A coming-of-age story is the heartwarming center of the new film, Morris from America. The story probably will not surprise too many people; it is a borderline generic coming-of-age tale with few twists. But the acting is remarkable and the characters are well-developed without much need for exposition. If you give it a chance and your heart is open, you will probably feel something while watching this film.
Thirteen-year-old Morris Gentry (Markees Christmas) is an American living in Germany with his father, Curtis (Craig Robinson), who is there coaching a professional soccer team. Morris has no friends to speak of and is a bit of an outsider partially due to the fact that he and his father are “the only two brothers in Heidelberg”. But then he meets rebellious fifteen-year-old Katrin (Lina Keller), who befriends him, sort of, and turns his world upside down.
Though not a major plot point, the cultural differences between Germans and Americans (specifically African-Americans) are explored to some degree. There is one notable scene where Katrin bluntly asks Morris a few questions that are supposedly true about black people and Morris either denies or dodges the questions in somewhat humorous fashion. It, along with other scenes, offers some insight into both characters, their cultures, and gives the film a little extra depth. But, like I said at the onset of this paragraph, it is not a major aspect of this film; tweak the story a bit and it could easily be just about any combination of kids from any culture.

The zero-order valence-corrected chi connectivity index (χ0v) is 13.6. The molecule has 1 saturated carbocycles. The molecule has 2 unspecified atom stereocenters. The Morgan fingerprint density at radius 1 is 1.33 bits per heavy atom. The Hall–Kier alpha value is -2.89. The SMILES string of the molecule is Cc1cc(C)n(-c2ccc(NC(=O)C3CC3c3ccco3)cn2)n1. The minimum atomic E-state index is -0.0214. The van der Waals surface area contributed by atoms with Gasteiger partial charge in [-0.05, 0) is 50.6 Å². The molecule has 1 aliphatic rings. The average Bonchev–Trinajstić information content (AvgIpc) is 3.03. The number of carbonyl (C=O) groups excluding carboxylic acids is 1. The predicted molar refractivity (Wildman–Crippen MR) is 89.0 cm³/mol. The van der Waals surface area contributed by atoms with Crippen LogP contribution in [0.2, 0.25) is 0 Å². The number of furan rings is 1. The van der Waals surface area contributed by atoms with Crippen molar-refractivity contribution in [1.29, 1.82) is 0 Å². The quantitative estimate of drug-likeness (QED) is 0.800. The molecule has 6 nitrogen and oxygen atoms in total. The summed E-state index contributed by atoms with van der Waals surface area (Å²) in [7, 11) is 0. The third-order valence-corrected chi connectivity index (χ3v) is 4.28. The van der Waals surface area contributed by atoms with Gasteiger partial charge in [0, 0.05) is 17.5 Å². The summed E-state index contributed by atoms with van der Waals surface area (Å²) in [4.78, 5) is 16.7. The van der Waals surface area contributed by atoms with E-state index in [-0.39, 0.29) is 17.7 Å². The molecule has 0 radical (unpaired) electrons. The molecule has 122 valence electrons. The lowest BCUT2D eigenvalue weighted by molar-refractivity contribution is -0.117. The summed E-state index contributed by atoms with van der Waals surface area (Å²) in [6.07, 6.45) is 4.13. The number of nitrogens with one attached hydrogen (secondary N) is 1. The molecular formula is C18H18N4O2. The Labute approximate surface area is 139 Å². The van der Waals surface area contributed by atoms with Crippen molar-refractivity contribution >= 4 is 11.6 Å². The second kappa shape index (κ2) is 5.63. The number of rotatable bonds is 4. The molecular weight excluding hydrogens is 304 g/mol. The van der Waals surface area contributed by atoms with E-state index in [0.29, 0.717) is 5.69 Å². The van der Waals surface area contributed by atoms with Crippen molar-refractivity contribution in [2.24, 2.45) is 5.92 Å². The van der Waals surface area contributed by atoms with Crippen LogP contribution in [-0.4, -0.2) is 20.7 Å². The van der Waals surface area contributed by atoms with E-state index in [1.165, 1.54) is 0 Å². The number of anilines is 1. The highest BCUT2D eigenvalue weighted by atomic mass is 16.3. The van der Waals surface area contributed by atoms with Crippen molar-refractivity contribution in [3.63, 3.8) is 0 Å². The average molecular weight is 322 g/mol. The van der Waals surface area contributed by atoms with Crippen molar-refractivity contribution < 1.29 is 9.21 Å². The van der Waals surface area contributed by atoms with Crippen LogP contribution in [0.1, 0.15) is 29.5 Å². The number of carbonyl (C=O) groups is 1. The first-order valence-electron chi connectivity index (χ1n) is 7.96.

There is comedy mixed in with the drama and romance. Thankfully, it is not the over-the-top outrageous comedy that tends to capture the hearts of movie studios; I just saw the new Vacation movie this past weekend (thanks to circumstances that sent me to a hotel with HBO) and it had very little to like. But I digress. The comedy in Morris from America was more subtle and, in my opinion that made it more enjoyable. For example, minor spoiler alert, there is one scene where Morris asks his dad if he would be willing to give him a ride somewhere and then the scene cuts to a shot of Morris on a bus. It is not exactly an original joke, but I laughed. If comedy is done well, it does not have to “push boundaries” that only small groups wants to cross.
I loved the acting. At almost no point did I find myself thinking I was watching actors in a movie; even with Craig Robinson, who is the only actor I have seen prior to this movie. In fact, I would rank this among the best movies that I have seen featuring Craig Robinson and the best movie that I have seen featuring everyone else. I would mildly recommend this amiable film.